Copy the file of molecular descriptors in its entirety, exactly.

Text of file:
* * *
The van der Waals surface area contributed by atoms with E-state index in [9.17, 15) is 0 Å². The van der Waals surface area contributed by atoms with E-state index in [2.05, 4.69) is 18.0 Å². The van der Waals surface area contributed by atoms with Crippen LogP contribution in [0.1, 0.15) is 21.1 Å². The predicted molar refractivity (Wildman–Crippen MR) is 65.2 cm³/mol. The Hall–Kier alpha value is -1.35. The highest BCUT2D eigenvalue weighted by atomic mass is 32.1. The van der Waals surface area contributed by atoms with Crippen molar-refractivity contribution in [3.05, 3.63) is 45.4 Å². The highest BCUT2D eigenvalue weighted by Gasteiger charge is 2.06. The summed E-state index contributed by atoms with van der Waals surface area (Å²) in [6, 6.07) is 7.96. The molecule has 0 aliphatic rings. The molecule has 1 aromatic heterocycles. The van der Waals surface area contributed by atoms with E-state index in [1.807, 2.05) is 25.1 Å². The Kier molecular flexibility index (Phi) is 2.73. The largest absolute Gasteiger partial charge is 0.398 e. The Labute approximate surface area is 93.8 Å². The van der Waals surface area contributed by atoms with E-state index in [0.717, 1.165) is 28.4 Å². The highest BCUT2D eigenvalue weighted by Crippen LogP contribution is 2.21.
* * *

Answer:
The van der Waals surface area contributed by atoms with E-state index in [9.17, 15) is 0 Å². The van der Waals surface area contributed by atoms with E-state index in [2.05, 4.69) is 18.0 Å². The van der Waals surface area contributed by atoms with Crippen LogP contribution in [0.1, 0.15) is 21.1 Å². The predicted molar refractivity (Wildman–Crippen MR) is 65.2 cm³/mol. The Hall–Kier alpha value is -1.35. The highest BCUT2D eigenvalue weighted by atomic mass is 32.1. The van der Waals surface area contributed by atoms with Crippen molar-refractivity contribution in [3.05, 3.63) is 45.4 Å². The highest BCUT2D eigenvalue weighted by Gasteiger charge is 2.06. The summed E-state index contributed by atoms with van der Waals surface area (Å²) in [6, 6.07) is 7.96. The molecule has 0 aliphatic rings. The molecule has 1 aromatic heterocycles. The van der Waals surface area contributed by atoms with E-state index in [1.807, 2.05) is 25.1 Å². The Kier molecular flexibility index (Phi) is 2.73. The largest absolute Gasteiger partial charge is 0.398 e. The Labute approximate surface area is 93.8 Å². The van der Waals surface area contributed by atoms with E-state index in [0.717, 1.165) is 28.4 Å². The highest BCUT2D eigenvalue weighted by Crippen LogP contribution is 2.21.